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Title: Identification of suitability indices of poultry litter for cowpea and maize production
Authors: Amoah, Philip
Issue Date: 5-Feb-2000
Series/Report no.: 2829;
Abstract: Increase in poultry production in recent years has led to a corresponding increase in associated litter. In view of the declining fertility of the soil, especially in the pen-urban areas, farmers in these areas have identified and used poultry litter as soil amendment. The potential negative impact of poultry litter on the environment has increased the concerns of many scientists. The study therefore sought to obtain background information on the preparation, methods of application of poultry litter, identify indicators that reflect their potential as non point pollutant and to identify microbiological, chemical and physical characteristics of the litter that could serve as suitable indicators of maturity and suitability of poultry litter for crop production. A questionnaire survey was carried out among randomly selected poultry and crop farmers who use poultry litter as a soil amendment to obtain background information on the preparation and use of poultry litter. The following analyses were performed on 30 poultry litter samples of different ages: Total organic carbon using wet oxidation method, total nitrogen by the macro-kjedahl method, available phosphorus by spectrophotometnic methods and pH by the use of a Pye Unicorn pH meter. The temperature, colour and the moisture content of the litter samples were determined using conventional methods. The total and faecal coliform numbers in each sample were also determined and faecal coliforms in each sample isolated and identified using routine microbiological procedures. The suitability of litter for cultivation of cowpea and maize was determined in pot trials by incorporating known quantities of litter in soil for the growth of these crops. Cowpea and maize yields were determined on dry weight basis eight weeks after cultivation. Changes in physical, chemical and microbiological characteristics (time series) of heaped litter were determined over a period of eight weeks using nine and three months old litter heaps. The results indicate that there is no prior treatment of poultry by both poultry and crop farmers before application and therefore the potential to cause epidemiological problems and environmental pollution exist since potential pathogens like Salmonella, Shigella and E. coil were isolated from all untreated poultry litter samples. However, heaped litter samples showed no or little tendency to cause pollution problems. The potential of poultry litter as a soil amendment was confirmed. Cowpea seems to be more susceptible to the harmful effects of ‘immature’ poultry litter. The temperature in the pots three days after planting (T3 DAP), together with the age of the litter and the organic carbon content, could explain about 73% of the cowpea yield variations. An old and if possible heaped litter sample which is no longer generating heat can be considered as sufficiently matured for crop production.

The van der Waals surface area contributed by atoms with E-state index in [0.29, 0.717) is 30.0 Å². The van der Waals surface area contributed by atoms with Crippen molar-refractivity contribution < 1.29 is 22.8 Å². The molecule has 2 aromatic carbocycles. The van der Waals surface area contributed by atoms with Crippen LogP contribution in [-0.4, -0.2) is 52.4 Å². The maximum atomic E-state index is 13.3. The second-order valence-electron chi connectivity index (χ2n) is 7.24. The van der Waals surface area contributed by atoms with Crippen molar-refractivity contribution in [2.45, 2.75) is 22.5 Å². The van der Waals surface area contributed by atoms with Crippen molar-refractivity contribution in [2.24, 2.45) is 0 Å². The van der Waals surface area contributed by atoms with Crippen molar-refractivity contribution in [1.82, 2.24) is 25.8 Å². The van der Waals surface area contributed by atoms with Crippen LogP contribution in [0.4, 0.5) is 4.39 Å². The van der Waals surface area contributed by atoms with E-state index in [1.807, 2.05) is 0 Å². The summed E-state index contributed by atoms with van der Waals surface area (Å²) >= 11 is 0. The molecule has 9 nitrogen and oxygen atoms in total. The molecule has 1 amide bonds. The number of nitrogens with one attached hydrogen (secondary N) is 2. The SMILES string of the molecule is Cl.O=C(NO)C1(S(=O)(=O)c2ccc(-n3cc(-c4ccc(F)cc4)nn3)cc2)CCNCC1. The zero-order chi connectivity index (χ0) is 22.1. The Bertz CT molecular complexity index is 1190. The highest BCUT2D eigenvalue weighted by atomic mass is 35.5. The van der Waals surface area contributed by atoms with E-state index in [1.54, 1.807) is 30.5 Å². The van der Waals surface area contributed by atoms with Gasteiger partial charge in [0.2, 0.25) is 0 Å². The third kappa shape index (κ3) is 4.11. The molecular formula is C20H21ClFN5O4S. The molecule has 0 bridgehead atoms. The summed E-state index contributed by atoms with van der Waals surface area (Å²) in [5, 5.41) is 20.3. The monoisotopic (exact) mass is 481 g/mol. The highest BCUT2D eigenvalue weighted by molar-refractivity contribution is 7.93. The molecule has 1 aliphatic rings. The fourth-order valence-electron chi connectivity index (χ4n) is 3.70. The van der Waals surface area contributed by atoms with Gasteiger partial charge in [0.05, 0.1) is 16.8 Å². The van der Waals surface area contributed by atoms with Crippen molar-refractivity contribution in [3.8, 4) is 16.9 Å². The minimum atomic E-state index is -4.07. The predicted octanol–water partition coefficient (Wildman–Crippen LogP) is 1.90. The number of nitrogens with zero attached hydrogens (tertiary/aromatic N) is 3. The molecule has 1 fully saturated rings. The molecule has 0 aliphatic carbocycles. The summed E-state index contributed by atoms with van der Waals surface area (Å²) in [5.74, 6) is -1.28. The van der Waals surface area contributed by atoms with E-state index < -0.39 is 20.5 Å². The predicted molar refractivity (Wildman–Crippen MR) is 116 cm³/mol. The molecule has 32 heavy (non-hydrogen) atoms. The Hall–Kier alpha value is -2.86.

Description: A thesis submitted to the Board of Postgraduate Studies, Kwame Nkrumah University of Science and Technology, Kumasi, in partial fulfilment of the requirement for the award of Master of Science, 2000
URI: http://hdl.handle.net/123456789/2609
Appears in Collections:College of Agric and Natural Resources

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